been identified as derived from triplet acetone produced
from the hypothetical intermediary dioxetane 25["'. HowMe$
H o g
ever, when the HRP enzyme is replaced by hemin, autoxidation of isobutyraldehyde to triplet excited acetone still
9,lO-Dibromoanthracene (DBA) has been widely used to
study triplet excited states. Through spin-orbital coupling
the bromine atoms catalyze the spin-forbidden triplet-singlet energy transfer from the chemienergized triplet carbonyl product to DBA, thereby sensitizing its fluorescence.
Here the DBA quantum yield (#gg)
is determined at infinite DBA concentration using Stern-Volmer kinetics
(@",BA=0.25), and since the fluorescence yield of DBA is
known, the triplet yield (6can
) be obtained from eq.
The convenience of these luminescent techniques cannot
be overemphasized. They are simple to carry out, sensitivAngew. Chem. Int. Ed. Engl. 22 (1983) 529-542
ity is merely limited by the quality of the photometric
equipment on hand, and most importantly the exact nature
of the chemienergized excited states involved in the energy
transfer need not to be known. It should, therefore, not be
surprising that such methods are extensively used in assessing excitation yields, particularly in biological system~'~''.
t: 1"
+ hv
For this purpose water-soluble lumophores have been
developed, such as sodium 2-anthracenesulfonate (AS)
and sodium 9,1O-dibromo-2-anthracenesulfonate
Thus, in the HRP-catalyzed autoxidation of isobutyraldehyde, generation of triplet acetone was confirmed by
showing that fluorescence of DBAS, but not of AS, could
be sensitized'221.In addition, fluorescence of 2 8 a - ~ ' ~and
flavins 291291
could be stimulated effectively by triplet acetone generated from HRP-catalyzed autoxidation of isobutyraldehyde (28a : fluorescein; 28b : eosin; 2% : rose bengal).
28a, X
Bb, X
B C ,
= H. Y = H
= Br, Y = H
x = I.
Similarly, the lumophores 28 and 29 could be sensitized
by HRP-catalyzed autoxidation of straight-chain aldehydes, which presumably occurs via triplet aldehydes derived from intermediary dioxetanols such as 2S301.However, triplet excited 3-indolecarbaldehyde, produced in the
HRP-catalyzed autoxidation of 3-indolacetic acid via the
postulated a-peroxylactone 2713'', could not be detected
with flavins. When this enzymatic autoxidation was camed
out in the presence of micelle-solubilized chlorophylls,
these lumophores fluoresced strongly, thus indicating that
electronically excited 3-indolecarboxaldehyde occurs as an
Cationic (CTAB), anionic (SDS), and neutral (Brij-35 and Triton X-100) micellar solutions of chlorophylls all gave excellent results.
Angew. Chem. Int. Ed. Engl. 22 (1983) 529-542
Thus, this novel detection system holds great promise
for the search of enzymatically generated triplet carbonyl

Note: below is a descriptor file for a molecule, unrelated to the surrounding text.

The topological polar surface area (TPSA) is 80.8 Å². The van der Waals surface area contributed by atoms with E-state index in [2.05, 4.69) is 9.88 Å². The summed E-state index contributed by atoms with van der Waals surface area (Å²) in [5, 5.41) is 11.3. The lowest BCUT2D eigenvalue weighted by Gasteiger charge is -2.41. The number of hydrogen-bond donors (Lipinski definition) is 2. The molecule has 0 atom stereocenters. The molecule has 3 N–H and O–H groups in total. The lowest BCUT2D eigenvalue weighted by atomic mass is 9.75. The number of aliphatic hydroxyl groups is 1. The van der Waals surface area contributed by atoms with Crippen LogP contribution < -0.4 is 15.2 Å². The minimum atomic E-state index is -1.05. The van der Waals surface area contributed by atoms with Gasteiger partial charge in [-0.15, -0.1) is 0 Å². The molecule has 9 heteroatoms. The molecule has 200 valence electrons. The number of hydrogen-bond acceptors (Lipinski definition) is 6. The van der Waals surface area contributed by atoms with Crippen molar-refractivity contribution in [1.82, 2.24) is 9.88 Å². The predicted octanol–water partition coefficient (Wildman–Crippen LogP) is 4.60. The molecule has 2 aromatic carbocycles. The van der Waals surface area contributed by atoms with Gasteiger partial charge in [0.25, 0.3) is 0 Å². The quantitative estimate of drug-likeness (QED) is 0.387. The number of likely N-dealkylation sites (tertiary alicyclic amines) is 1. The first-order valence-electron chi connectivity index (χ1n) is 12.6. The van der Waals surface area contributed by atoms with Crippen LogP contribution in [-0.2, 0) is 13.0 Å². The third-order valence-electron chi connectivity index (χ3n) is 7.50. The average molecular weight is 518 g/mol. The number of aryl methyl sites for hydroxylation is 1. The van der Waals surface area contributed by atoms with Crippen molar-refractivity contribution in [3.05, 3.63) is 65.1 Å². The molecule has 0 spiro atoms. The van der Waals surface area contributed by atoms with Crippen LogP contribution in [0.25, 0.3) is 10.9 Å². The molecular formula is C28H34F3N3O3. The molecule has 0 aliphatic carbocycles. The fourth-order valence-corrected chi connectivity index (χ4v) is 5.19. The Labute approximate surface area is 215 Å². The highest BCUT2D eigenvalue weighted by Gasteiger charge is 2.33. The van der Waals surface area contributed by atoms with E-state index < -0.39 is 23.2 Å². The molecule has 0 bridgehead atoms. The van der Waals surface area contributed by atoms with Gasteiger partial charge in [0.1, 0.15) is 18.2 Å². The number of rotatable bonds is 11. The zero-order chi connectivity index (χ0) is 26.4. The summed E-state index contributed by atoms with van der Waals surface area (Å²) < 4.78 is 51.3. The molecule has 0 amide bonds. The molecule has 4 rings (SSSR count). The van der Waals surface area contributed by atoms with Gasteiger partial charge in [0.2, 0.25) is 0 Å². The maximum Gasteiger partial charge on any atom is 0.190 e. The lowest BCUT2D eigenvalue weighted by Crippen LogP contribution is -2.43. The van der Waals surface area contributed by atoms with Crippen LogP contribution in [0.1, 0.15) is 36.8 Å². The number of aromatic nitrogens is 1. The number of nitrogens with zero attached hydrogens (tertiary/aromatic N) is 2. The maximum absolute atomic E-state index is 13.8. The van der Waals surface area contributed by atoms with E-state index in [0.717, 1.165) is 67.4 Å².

products via peroxidase-catalyzed autoxidation of appropriate substrates, provided a chemically induced electron
exchange luminescence (CIEEL) process can be excluded.
For example, using micellar solutions of chlorophylls it
was possible to detect triplet carbonyl products in the
HRP-catalyzed autoxidation of phenylacetaldehyde 30'331,
ethyl 2-formyl-2-phenylethylacetate3lf3'I,and isonicotinic
acid hydrazide 32'351.
Even complex biomolecules can serve as lumophores to
monitor enzyme-generated triplet excited carbonyl products. Thus, in the HRP-catalyzed autoxidation of 3-indoleacetic acid in the presence of tRNAPhe,emission from the
4-thiouridine moiety 33 could be ~ensitized'~~].
In a control
experiment it was shown that photoenergized 3-indolecarboxaldehyde sensitized the same emission. When tRNAPh'
is replaced by yeast tRNA, which lacks the thiouridine
group, no sensitization is observed. More recently it has
been found that triplet acetone, triplet straight-chain carbaldehydes, and triplet 3-indolecarbaldehyde, all generated from the appropriate substrate via HRP-catalyzed autoxidation, elicit red emission from intact chloroplasts[371.
Processes other than energy transfer could be excluded.
After having presented the advantages of energy-transfer
chemiluminescence (ETC) to detect and quantitate chemically and/or biologically generated excited states, its limitations should now also be pointed out. Clearly, in order to
be efficient, the excitation energy of the lumophore must
be low enough to cause exothermic energy transfer. For
simple carbonyl excited states, such as acetone, benzaldehyde, methyl benzoate, etc., the choice of an appropriate
lumophore is not difficult, because all of these species
have relatively high excitation energies. Even DPA and
DBA or AS and DBAS suffice, although their singlet excitation energies are as high as ca. 70 kcal/mol. However,
for extensively conjugated carbonyl excited states whose
singlet excitation energies lie below 50 kcal/mol and triplet excitation energies below 30 kcal/mol, the choice of
appropriate lumophore is problematic. If lumophores with
sufficiently low excitation energies are used, e. g. porphines or rubrene, an electron exchange luminescence
(CIEEL) mechanism may be promoted[381.Satisfactory solutions to these analytical problems have not yet been provided.
3.2. Chemical Titrations
As outlined in Scheme 1, in this type of detection system
the chemienergized excited state undergoes a known photochemical transformation either directly or via energy